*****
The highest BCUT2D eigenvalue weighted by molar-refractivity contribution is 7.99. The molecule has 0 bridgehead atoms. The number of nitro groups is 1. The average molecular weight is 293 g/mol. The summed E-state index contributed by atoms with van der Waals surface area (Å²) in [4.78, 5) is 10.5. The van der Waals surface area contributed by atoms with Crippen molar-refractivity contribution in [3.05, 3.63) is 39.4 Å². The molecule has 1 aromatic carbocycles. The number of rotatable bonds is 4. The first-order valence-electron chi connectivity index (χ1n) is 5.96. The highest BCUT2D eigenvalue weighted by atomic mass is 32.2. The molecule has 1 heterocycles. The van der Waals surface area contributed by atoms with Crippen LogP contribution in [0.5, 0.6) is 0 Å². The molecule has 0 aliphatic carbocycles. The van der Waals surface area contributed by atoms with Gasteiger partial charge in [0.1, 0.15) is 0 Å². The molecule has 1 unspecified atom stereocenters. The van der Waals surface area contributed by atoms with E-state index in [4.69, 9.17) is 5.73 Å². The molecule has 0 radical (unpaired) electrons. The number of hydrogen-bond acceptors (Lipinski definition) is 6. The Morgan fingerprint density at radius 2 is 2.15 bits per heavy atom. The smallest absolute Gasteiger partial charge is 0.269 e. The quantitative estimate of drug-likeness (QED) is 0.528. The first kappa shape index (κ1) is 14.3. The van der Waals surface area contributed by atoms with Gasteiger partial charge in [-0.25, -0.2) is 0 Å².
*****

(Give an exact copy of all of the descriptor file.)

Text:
The highest BCUT2D eigenvalue weighted by molar-refractivity contribution is 7.99. The molecule has 0 bridgehead atoms. The number of nitro groups is 1. The average molecular weight is 293 g/mol. The summed E-state index contributed by atoms with van der Waals surface area (Å²) in [4.78, 5) is 10.5. The van der Waals surface area contributed by atoms with Crippen molar-refractivity contribution in [3.05, 3.63) is 39.4 Å². The molecule has 1 aromatic carbocycles. The number of rotatable bonds is 4. The first-order valence-electron chi connectivity index (χ1n) is 5.96. The highest BCUT2D eigenvalue weighted by atomic mass is 32.2. The molecule has 1 heterocycles. The van der Waals surface area contributed by atoms with Crippen LogP contribution in [0.5, 0.6) is 0 Å². The molecule has 0 aliphatic carbocycles. The van der Waals surface area contributed by atoms with Gasteiger partial charge in [0.1, 0.15) is 0 Å². The molecule has 1 unspecified atom stereocenters. The van der Waals surface area contributed by atoms with E-state index in [4.69, 9.17) is 5.73 Å². The molecule has 0 radical (unpaired) electrons. The number of hydrogen-bond acceptors (Lipinski definition) is 6. The Morgan fingerprint density at radius 2 is 2.15 bits per heavy atom. The smallest absolute Gasteiger partial charge is 0.269 e. The quantitative estimate of drug-likeness (QED) is 0.528. The first kappa shape index (κ1) is 14.3. The van der Waals surface area contributed by atoms with Gasteiger partial charge in [-0.25, -0.2) is 0 Å².